Even as carmakers are busy making plans to go electric, Moody's said on Wednesday electric vehicles (EVs) are likely to remain loss making for most mass volume players till early 2020s.
Even as carmakers are busy making plans to go electric, Moody’s said on Wednesday electric vehicles (EVs) are likely to remain loss making for most mass volume players till early 2020s. It said that car manufacturers may lose about $7000-10,000 per EV that is sold in America. In the corporate sector, the auto industry, according to Moody’s, generates some of the lowest profit margins and returns on assets, thanks to the intense competition in the space. Considering the fact, Moody’s says returns may most probably remain negative for the first half of 2020s, whereas companies may earn the highest return from internal combustion engines. “Electrification of vehicle portfolios will require considerable capital investment. However, the returns on electrified vehicles become progressively lower than on internal combustion engines,” it said. Investments in other technologies such as autonomous cars and ride sharing are only going to add to worries of OEMs, it added.
Moody’s also said the rate of adoption of EVs may not be as fast as expected – in India’s case, Siam expects complete EV penetration by 2047. Moody’s has estimated that around 7-8% of vehicles sold in the world would be fully electric ones in the early 2020s, and the penetration may increase to about 17-18% by late 2020s – around when the Indian government wants a complete switch to electric vehicles. The penetration may remain low, according to Moody’s, largely due to uncertainty regarding buyers adopting this technology, considering range limitations and slow battery charging times. An AC charger or a slow charger can on an average take around 6-8 hours to completely charge a battery to run 160 km.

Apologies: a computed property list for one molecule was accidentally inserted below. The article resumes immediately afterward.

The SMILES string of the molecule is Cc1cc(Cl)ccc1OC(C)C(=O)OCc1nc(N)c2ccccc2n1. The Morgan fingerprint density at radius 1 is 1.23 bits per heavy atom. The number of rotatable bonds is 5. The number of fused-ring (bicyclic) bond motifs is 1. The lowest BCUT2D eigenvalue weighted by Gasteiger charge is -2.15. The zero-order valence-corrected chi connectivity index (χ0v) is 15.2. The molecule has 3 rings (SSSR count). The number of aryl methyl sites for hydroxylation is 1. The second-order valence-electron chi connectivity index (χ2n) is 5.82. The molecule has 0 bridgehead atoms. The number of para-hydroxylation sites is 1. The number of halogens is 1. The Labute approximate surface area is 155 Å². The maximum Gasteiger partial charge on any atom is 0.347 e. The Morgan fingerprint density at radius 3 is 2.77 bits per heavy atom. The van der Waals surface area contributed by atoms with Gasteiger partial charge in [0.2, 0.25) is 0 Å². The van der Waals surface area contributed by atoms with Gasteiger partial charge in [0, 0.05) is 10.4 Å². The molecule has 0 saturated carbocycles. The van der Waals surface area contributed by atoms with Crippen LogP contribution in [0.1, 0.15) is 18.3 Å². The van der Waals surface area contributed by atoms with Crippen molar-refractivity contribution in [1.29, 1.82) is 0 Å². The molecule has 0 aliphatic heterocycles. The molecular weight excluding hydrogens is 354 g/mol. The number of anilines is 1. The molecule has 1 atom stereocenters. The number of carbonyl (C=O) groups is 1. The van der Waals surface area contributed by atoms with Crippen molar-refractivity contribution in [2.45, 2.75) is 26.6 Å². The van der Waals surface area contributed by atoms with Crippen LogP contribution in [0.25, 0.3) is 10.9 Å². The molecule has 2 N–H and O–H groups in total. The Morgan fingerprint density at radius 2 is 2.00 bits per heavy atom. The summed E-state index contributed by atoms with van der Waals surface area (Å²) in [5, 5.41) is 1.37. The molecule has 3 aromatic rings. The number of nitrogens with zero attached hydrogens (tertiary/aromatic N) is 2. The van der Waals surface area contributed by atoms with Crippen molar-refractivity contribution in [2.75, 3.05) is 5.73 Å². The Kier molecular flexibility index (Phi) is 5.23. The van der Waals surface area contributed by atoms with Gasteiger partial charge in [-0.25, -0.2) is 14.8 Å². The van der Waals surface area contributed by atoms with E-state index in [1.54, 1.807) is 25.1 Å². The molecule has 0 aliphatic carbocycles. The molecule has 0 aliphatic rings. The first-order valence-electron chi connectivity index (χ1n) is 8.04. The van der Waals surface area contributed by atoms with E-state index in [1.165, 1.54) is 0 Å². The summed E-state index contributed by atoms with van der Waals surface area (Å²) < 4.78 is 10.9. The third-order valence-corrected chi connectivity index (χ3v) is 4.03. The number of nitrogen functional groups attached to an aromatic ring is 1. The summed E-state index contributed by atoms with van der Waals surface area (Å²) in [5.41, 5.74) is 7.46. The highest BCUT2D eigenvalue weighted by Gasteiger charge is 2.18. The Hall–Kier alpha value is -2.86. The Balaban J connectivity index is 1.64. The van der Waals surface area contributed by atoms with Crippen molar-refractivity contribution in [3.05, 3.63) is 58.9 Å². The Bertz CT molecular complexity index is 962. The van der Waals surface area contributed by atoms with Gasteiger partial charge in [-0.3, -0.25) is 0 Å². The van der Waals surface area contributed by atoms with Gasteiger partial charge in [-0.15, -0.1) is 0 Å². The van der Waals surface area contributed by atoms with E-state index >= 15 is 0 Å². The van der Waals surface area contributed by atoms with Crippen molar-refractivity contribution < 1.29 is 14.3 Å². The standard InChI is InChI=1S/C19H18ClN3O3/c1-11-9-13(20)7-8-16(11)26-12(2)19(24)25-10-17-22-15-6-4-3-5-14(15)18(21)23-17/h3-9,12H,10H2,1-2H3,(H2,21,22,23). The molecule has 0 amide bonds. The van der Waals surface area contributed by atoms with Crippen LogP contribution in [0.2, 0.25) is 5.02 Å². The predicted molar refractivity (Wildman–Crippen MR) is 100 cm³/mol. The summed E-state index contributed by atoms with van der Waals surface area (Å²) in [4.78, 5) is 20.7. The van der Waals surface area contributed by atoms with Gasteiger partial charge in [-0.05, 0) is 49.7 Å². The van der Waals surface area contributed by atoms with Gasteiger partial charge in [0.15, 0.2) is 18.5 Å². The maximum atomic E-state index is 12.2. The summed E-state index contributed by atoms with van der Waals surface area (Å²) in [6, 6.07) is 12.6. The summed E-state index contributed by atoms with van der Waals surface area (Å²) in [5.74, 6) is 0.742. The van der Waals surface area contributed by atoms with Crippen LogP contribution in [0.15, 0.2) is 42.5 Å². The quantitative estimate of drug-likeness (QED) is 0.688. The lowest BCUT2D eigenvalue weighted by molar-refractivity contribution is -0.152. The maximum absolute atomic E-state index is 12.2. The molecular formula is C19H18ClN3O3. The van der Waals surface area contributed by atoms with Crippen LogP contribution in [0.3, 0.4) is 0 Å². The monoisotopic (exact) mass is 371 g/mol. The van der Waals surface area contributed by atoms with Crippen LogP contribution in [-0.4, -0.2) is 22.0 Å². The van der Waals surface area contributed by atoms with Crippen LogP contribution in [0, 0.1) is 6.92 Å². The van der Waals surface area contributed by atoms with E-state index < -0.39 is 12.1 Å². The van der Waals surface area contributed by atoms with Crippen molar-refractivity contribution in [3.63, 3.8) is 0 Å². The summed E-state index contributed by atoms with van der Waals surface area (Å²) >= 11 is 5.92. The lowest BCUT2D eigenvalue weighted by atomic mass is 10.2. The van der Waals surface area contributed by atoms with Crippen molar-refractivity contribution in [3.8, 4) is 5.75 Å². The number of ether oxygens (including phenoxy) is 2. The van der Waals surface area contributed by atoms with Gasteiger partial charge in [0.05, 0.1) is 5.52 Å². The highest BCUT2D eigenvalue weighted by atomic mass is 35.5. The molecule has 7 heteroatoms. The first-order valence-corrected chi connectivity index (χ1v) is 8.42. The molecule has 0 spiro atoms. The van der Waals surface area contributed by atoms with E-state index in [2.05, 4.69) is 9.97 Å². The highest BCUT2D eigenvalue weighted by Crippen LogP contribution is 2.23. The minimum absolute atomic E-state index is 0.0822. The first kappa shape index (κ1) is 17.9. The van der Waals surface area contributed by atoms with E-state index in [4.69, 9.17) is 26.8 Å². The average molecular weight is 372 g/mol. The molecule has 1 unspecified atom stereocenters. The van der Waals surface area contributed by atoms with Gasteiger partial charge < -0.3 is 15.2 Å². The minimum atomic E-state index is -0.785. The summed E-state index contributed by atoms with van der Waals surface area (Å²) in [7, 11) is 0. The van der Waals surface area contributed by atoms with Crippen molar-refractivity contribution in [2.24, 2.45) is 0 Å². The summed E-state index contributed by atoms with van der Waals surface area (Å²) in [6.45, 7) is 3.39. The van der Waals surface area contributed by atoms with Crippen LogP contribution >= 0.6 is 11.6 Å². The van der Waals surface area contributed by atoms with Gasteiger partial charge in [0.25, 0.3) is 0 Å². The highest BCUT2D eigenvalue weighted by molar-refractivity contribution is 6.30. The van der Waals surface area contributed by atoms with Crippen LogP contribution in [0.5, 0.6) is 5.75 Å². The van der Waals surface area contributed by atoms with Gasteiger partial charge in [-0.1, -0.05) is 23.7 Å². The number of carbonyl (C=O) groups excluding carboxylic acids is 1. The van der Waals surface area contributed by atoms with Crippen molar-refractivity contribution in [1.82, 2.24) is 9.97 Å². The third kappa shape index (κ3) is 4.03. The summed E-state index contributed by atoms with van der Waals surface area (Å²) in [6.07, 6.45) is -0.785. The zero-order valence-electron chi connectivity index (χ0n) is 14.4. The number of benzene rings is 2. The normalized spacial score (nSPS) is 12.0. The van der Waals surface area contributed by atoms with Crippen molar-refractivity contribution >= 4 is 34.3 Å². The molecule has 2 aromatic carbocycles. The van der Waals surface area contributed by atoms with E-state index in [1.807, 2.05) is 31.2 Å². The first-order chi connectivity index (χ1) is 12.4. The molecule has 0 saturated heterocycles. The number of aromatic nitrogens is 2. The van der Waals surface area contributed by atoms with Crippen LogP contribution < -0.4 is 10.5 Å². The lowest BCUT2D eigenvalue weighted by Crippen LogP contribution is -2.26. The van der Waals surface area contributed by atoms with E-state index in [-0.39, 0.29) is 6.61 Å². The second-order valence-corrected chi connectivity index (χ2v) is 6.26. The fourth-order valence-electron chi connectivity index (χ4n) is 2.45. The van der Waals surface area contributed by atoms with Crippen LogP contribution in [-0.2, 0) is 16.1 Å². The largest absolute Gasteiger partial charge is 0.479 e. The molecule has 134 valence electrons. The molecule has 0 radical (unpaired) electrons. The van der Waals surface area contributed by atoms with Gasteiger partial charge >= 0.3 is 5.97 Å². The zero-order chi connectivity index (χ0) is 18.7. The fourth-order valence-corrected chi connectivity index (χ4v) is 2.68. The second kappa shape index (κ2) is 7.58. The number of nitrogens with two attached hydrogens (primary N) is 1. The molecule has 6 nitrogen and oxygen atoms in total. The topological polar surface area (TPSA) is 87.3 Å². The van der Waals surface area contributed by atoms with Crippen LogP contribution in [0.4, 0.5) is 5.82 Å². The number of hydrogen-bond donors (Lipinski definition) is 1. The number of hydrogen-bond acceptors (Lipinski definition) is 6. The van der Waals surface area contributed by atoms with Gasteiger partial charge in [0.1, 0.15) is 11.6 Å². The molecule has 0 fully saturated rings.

Only with time, the EV technology can become more economically viable for the auto makers with reductions in battery costs and technical improvements, leading to longer driving ranges, and the time frame over which manufacturers can achieve adequate scale of production, Moody’s said. However, as the future path for the auto industry is unclear, most carmakers would have to invest in multiple alternate fuel technologies to stay ahead of the curve. “They will rely on a range of alternative fuel technologies including battery electric vehicles, mild-hybrids, full hybrids, plug-in hybrids, and fuel cells,” Moody’s said.